334 electricity as an energy form would influence other energy types. For the same, a correlation was
335 built between the historical energy/commodity and crude oil prices from 2007-2016. This decade-long
336 comparison shows that the electricity prices weren’t fluctuating with the crude oil prices, whereas
337 other fuels including ethanol, jet fuel were fluctuating correspondingly. Ethylene was the most
338 volatile commodity that was fluctuating with the crude oil prices. It is also worth to mention that
339 crude oil prices fluctuated in two regions: 1. <$63/Barrel and 2. >$95/Barrel.

Crude oil ($/Barrel)

31.8 63.6 95.3 127.1

Cost ($/Unit)


0.40 Electricity
Jet Fuel
0.00 0.20 0.40 0.60 0.80
Crude oil ($/L)
341 Figure 9. A historical comparison of the unit cost of electricity, jet fuel, ethanol and ethylene in
342 relation with crude oil from 2007-2016. The primary horizontal axis shows crude oil as $/L while
343 secondary horizontal axis shows the crude oil as $/Barrel to ease understanding.

344 4.4. Comparison with literature

345 This study reported the production cost of energy between $270–470/MWh. Patel, et al. [22]
346 compared the different thermochemical technologies and reported that the production costs varied
347 between $ 80-600/MWh depending on the feedstock and technologies employed. It is worth to
348 mention that this study also fits within this range. In addition, the cost of biomass used in this study
349 was $ 80/dry MT which needs to be noted for a fair comparison with other literature reported. LCA
350 of power generation from forest biomass had GHG emissions between 7-15 gCO2/MJ while this study
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351 reported between 16-29 gCO2/MJ using energy crops such as Banagrass and Energycane as a
352 feedstock [23]. The variation in the GHG emissions could be based on the difference in feedstock used
353 that sequesters the different amount of carbon from the atmosphere.
355 A study reported between 2-4% of the produced energy was consumed for the internal purposes
356 [24], whereas in our work the consumption of produced energy ranged between 7–15% which is
357 higher than the other studies reported, however, considering the small plant sizes higher losses and
358 more energy utilization could be justified. This work earlier mentioned that higher moisture content
359 of biomass results in higher emissions which were also confirmed by other works [25,26]. The plant
360 size considered in this study was 60,000 dry MT/year that was depending on the land available at
361 Maui which increased the overall emissions as higher plant size reduce the GHG emissions.

362 5. Conclusions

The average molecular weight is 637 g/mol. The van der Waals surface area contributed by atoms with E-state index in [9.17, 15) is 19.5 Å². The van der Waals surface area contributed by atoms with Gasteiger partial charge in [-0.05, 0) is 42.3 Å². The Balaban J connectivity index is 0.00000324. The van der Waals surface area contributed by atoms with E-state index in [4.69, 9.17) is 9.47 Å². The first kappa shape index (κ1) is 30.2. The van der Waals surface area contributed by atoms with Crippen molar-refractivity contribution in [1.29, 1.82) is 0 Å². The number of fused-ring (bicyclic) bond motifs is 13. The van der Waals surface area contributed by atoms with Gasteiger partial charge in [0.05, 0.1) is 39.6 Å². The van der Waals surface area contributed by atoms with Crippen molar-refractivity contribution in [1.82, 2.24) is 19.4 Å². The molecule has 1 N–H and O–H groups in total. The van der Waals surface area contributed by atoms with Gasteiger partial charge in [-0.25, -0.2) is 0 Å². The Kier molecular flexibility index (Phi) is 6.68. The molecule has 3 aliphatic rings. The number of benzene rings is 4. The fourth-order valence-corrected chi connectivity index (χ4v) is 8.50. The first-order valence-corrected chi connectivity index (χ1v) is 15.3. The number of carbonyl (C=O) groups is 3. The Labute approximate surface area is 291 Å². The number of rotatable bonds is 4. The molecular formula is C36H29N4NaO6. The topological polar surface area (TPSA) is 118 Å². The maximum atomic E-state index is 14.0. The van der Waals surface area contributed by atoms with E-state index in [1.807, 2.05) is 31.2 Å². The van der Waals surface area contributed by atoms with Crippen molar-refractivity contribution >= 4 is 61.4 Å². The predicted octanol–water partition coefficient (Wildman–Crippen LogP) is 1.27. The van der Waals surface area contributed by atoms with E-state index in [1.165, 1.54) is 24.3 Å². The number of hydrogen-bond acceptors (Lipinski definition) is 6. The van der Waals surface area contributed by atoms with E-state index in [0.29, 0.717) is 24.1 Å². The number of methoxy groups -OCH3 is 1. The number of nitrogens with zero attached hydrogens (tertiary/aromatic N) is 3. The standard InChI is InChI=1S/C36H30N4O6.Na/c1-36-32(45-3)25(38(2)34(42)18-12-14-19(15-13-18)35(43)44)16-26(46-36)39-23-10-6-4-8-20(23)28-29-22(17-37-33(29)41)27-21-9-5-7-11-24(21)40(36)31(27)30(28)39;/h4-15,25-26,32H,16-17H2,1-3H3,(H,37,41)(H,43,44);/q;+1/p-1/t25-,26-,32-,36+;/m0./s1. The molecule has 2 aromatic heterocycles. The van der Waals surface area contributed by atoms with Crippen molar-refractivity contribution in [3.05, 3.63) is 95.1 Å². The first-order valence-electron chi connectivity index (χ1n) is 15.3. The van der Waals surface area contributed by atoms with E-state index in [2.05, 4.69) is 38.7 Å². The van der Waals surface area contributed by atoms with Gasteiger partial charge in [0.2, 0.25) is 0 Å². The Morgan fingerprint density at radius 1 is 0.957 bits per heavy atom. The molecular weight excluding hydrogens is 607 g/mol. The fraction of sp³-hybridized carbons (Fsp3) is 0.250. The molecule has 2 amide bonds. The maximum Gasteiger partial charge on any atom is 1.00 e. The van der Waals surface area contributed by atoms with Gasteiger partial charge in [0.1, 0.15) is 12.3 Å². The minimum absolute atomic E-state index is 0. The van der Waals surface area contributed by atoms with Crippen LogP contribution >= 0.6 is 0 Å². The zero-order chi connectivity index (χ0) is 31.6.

363 Thermochemical combustion for electricity production was evaluated on a holistic approach
364 including techno-economic analysis and lifecycle assessments using Banagrass and Energycane as a
365 feedstock under varying moisture content. The results suggest that drying Energycane on the field
366 was the most sustainable scenario in-terms of technology, economics and environmental impacts.
367 The most profitable scenario (ECLM) could yield the investments after 11 years that had a capacity
368 of 60,000 dry MT/year. Biomass cost ($80/dry MT) was identified as one of the main factors that
369 determine the profitability of the plant after the electricity selling prices. The GHG emissions from
370 different scenarios ranged between 16 – 29 gCO2/MJ for electricity from bioenergy crops. For an island like
371 Hawaii energy generation from biomass could be sustainable in technology, economics and environmental
372 impacts in comparison with fossil sources.

373 Acronyms:

374 CAPEX – Capital costs

375 GWP – Global warming potential
376 LCA – Lifecycle assessments
377 LCI – Lifecycle inventory
378 LCOE – Levelized cost of electricity
379 MESP – Minimum electricity selling price
380 NPV – Net present value
381 OPEX – Operational costs
382 PBP – Payback period
383 ROI – Return on investment
384 TEA – Techno-economic analysis

386 Supplementary Materials: The following are available online at, File 1-4: Superpro files of
387 four scenarios used in this study that can be accessed using the demo version of the software from

389 Acknowledgments: The authors would like to thank the pilot facility in Hawaii that helped in field trial
390 agricultural data to carry out the lifecycle assessments.

391 Author Contributions: KR was responsible for the idea, model development, critical analysis, manuscript
392 preparation and editing.

393 Conflicts of Interest: The author declares no conflict of interests.